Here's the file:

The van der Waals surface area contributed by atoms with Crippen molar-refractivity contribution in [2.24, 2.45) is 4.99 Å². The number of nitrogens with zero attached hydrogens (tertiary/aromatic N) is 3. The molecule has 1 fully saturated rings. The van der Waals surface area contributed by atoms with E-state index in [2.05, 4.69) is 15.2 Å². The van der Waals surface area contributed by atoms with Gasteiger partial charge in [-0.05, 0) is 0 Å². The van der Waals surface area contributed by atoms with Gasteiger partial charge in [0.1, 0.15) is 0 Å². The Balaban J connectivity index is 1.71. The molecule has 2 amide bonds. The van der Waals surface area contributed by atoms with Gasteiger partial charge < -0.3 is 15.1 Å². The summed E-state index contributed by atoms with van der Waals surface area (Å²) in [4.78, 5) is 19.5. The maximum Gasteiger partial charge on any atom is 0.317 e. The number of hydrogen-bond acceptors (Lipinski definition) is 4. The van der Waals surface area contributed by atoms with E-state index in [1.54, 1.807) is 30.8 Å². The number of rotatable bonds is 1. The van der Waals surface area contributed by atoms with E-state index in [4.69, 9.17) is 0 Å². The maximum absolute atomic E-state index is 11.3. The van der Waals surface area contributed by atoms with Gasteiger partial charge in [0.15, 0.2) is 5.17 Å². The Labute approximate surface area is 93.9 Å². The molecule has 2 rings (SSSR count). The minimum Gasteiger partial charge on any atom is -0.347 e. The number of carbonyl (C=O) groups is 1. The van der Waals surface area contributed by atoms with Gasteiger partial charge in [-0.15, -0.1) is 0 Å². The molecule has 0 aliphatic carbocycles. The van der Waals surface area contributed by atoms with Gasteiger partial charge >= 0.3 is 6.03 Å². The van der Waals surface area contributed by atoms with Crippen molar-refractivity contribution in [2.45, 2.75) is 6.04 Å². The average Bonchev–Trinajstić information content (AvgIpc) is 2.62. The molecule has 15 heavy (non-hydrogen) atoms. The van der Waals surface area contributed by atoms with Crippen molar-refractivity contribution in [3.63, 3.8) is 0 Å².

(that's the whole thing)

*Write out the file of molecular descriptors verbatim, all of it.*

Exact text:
The van der Waals surface area contributed by atoms with Crippen molar-refractivity contribution in [2.24, 2.45) is 4.99 Å². The number of nitrogens with zero attached hydrogens (tertiary/aromatic N) is 3. The molecule has 1 fully saturated rings. The van der Waals surface area contributed by atoms with E-state index in [2.05, 4.69) is 15.2 Å². The van der Waals surface area contributed by atoms with Gasteiger partial charge in [-0.05, 0) is 0 Å². The van der Waals surface area contributed by atoms with Gasteiger partial charge in [0.1, 0.15) is 0 Å². The Balaban J connectivity index is 1.71. The molecule has 2 amide bonds. The van der Waals surface area contributed by atoms with Gasteiger partial charge < -0.3 is 15.1 Å². The summed E-state index contributed by atoms with van der Waals surface area (Å²) in [4.78, 5) is 19.5. The maximum Gasteiger partial charge on any atom is 0.317 e. The number of hydrogen-bond acceptors (Lipinski definition) is 4. The van der Waals surface area contributed by atoms with E-state index in [1.54, 1.807) is 30.8 Å². The number of rotatable bonds is 1. The van der Waals surface area contributed by atoms with E-state index in [4.69, 9.17) is 0 Å². The maximum absolute atomic E-state index is 11.3. The van der Waals surface area contributed by atoms with Gasteiger partial charge in [0.15, 0.2) is 5.17 Å². The Labute approximate surface area is 93.9 Å². The molecule has 2 rings (SSSR count). The minimum Gasteiger partial charge on any atom is -0.347 e. The number of carbonyl (C=O) groups is 1. The van der Waals surface area contributed by atoms with Gasteiger partial charge in [-0.15, -0.1) is 0 Å². The molecule has 0 aliphatic carbocycles. The van der Waals surface area contributed by atoms with Gasteiger partial charge >= 0.3 is 6.03 Å². The van der Waals surface area contributed by atoms with Crippen molar-refractivity contribution in [2.45, 2.75) is 6.04 Å². The average Bonchev–Trinajstić information content (AvgIpc) is 2.62. The molecule has 15 heavy (non-hydrogen) atoms. The van der Waals surface area contributed by atoms with Crippen molar-refractivity contribution in [3.63, 3.8) is 0 Å².